Dogen's use of Rujing's 'just sit' (shikan taza) and other Koans T. Griffith Foulk -- 'Raihaitokuzui' and Dogen's views of gender and women : a reconsideration Miriam Levering -- Dogen, a medieval Japanese monk well-versed in Chinese poetry : what he did and did not compose Steven Heine -- Negotiating the divide of death in Japanese Buddhism : Dogen's difference John C. Maraldo -- 'When all dharmas are the Buddha-dharma' : Dogen as comparative philosopher Gereon Kopf -- Keizan's Denkoroku : a textual and contextual overview William M. Bodiford -- Are Soto Zen precepts for ethical guidance or ceremonial transformation? Menzan's attempted reforms and contemporary practices David Riggs -- Vocalizing the remembrance of Dogen : a study of the Shinpen hoon koshiki Michaela Mross -- Interpreting the material heritage of the 'elephant trunk robe' in Soto zen Diane Riggs -- Embodying Soto Zen : institutional identity and ideal body-image at Daihonzan Eiheiji Pamela D. Winfield.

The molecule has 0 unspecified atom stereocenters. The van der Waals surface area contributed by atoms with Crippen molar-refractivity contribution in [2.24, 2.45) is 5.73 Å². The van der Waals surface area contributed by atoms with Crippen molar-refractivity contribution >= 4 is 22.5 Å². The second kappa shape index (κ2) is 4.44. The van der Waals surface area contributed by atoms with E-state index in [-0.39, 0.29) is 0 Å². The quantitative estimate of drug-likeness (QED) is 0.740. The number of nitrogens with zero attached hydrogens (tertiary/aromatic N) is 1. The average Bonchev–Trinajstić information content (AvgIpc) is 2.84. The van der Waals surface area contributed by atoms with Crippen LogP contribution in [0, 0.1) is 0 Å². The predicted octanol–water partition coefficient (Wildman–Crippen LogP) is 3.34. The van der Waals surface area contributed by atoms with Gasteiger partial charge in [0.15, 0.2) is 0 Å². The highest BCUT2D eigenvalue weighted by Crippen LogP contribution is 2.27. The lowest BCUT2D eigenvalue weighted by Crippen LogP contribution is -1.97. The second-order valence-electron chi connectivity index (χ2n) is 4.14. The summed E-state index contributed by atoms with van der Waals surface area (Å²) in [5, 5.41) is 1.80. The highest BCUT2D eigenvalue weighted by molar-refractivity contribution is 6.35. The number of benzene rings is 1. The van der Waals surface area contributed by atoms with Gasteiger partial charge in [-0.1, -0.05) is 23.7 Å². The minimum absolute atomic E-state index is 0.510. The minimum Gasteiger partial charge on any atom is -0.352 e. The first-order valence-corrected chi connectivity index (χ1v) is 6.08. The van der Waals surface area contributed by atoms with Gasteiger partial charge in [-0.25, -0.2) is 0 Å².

The Shobogenzo Zuimonki consists largely of brief talks, hortatory remarks, and instructional and cautionary comments by the Soto Zen Master Dogen. Translated, shobogenzo means 'the eye of the true law.' Roughly translated zuimonki means 'easy for the ears to understand, ' or 'simplified.'
Dogen's great spiritual teachings are the foundation of Soto Zen. For the first time, contemporary American women Zen masters in the Soto tradition, join together to reach within Dogen's mind to make his masterpieces accessible and practical for those seeking deeper realization and understanding.
Get to know real Caodong/Soto Masters like Dongshan and Wansong.Learn how churches calling themselves "Soto Zen" are really Dogen Buddhists, followers of a messianic guru called Dogen, with no historical or doctrinal connection to Caodong and Soto Zen. Learn how Dogen invented Zazen prayer-meditation and "practice-enlightenment" and lied about it.Learn how Dogen lied about what Rujing and Bodidharma teach.Learn how real Caodong and Soto Zen is about sudden and permanent enlightenment - no meditation required.